Na­ture Notes

Monthly Chronicle - - Outdoor Lifestyle - NICK HODGES

Like many Aus­tralians I have friends who live in this coun­try and who are mar­ried to Bri­tons, and Bri­tish friends who are mar­ried to Aus­tralians and live in the UK. We get on well. The same seems to ap­ply in the swan world.

The mute swan (a cu­ri­ous mis­nomer be­cause it ac­tu­ally grunts) is the well­known white swan. Not that it's re­ally an Aus­tralian bird. It was in­tro­duced to parts of Western Aus­tralia in the 19th cen­tury in­clud­ing Northam, a small town north-east of Perth.

The in­tro­duc­tions were not suc­cess­ful and the bird is now al­most im­pos­si­ble to find out­side of Northam. But there white swans can still be found, where they live and breed, on the Avon River.

The birds are more eas­ily seen in Europe where they are na­tive. If you visit Strat­ford, in Eng­land, the birth­place of Shake­speare and on the Avon River ( in a cu­ri­ous co­in­ci­dence shar­ing the same name with the river in Northam), you'll see dozens of the birds: right next to the theatre com­plex of the Royal Shake­speare Com­pany.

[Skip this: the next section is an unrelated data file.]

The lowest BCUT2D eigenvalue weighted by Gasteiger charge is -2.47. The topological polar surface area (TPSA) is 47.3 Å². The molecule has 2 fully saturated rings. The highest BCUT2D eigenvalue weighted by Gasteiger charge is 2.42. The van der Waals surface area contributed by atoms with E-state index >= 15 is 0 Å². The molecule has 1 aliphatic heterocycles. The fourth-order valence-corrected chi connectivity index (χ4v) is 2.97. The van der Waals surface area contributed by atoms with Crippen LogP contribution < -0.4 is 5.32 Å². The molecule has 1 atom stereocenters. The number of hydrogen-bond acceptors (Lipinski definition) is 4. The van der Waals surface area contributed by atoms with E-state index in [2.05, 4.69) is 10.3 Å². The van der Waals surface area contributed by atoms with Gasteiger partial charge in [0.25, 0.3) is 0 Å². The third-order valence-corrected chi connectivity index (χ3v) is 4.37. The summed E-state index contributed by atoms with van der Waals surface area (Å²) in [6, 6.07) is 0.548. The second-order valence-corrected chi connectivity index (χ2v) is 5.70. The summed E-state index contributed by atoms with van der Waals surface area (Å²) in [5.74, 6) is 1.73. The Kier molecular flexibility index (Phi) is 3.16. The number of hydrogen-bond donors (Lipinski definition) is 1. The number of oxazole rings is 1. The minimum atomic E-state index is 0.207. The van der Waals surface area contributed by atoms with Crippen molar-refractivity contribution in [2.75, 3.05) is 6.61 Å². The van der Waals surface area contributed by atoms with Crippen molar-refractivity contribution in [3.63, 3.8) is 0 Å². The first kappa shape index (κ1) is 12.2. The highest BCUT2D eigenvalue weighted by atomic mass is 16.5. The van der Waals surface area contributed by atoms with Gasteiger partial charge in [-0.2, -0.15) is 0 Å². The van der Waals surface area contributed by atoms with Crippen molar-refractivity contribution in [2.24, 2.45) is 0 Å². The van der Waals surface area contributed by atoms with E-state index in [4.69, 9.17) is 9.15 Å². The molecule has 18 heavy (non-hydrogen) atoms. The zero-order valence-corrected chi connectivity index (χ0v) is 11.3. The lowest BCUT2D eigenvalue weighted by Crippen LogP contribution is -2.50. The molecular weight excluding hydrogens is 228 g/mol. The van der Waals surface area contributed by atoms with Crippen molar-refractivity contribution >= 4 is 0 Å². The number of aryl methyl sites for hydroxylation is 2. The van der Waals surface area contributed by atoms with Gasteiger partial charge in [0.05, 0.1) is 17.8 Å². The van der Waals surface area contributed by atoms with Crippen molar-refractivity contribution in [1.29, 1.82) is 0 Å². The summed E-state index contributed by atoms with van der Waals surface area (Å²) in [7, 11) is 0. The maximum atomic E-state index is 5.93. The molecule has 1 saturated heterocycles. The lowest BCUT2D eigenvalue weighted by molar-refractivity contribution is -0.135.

Swans have al­ways been seen as beau­ti­ful and are revered through­out the world. Ref­er­ences abound in the arts. Wag­ne­r­ian opera sees the hero, Lo­hen­grin, ar­rive by a boat drawn by a swan; Hans Chris­tian An­der­sen's ugly duck­ling grew into a swan. And then there's the bal­let, Swan Lake.

But that's the white swan. What about our black swan? It's also a beau­ti­ful bird. With its del­i­cate red and pink­ish bill it's pos­si­bly the more at­trac­tive of the two species.

Some of our black swans were gifted to a de­lighted Sir Win­ston Churchill at his home in south­ern Eng­land in the 1920s. Later, more birds were pre­sented to Bri­tain by the WA gov­ern­ment and our Aus­tralian swans got a foothold in the UK.

Some of the Bri­tish black swans must have es­caped be­cause I've oc­ca­sion­ally seen them in the wild over there. Once a flock of swans flew past in per­fect chevron flight. Four were white, the fifth was an Aus­tralian black swan. How's that for Bri­tish - Aus­tralian mateship?

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